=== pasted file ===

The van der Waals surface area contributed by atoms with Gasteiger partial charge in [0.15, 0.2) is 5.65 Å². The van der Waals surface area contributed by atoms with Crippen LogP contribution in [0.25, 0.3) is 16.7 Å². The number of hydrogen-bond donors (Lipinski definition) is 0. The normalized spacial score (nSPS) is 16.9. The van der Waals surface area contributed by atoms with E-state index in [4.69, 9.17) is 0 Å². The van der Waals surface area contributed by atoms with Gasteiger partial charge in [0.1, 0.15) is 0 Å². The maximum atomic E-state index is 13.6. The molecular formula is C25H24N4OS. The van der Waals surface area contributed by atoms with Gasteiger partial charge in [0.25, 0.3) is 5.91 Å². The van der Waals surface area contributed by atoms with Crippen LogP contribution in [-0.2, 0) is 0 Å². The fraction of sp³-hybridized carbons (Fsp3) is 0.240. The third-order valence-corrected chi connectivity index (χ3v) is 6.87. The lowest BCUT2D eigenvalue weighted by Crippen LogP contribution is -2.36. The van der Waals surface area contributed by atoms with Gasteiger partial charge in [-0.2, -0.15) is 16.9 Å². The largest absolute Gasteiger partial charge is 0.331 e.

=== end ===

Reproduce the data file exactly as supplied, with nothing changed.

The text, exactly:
The van der Waals surface area contributed by atoms with Gasteiger partial charge in [0.15, 0.2) is 5.65 Å². The van der Waals surface area contributed by atoms with Crippen LogP contribution in [0.25, 0.3) is 16.7 Å². The number of hydrogen-bond donors (Lipinski definition) is 0. The normalized spacial score (nSPS) is 16.9. The van der Waals surface area contributed by atoms with E-state index in [4.69, 9.17) is 0 Å². The van der Waals surface area contributed by atoms with Gasteiger partial charge in [0.1, 0.15) is 0 Å². The maximum atomic E-state index is 13.6. The molecular formula is C25H24N4OS. The van der Waals surface area contributed by atoms with Gasteiger partial charge in [0.25, 0.3) is 5.91 Å². The van der Waals surface area contributed by atoms with Crippen LogP contribution in [-0.2, 0) is 0 Å². The fraction of sp³-hybridized carbons (Fsp3) is 0.240. The third-order valence-corrected chi connectivity index (χ3v) is 6.87. The lowest BCUT2D eigenvalue weighted by Crippen LogP contribution is -2.36. The van der Waals surface area contributed by atoms with Gasteiger partial charge in [-0.2, -0.15) is 16.9 Å². The largest absolute Gasteiger partial charge is 0.331 e.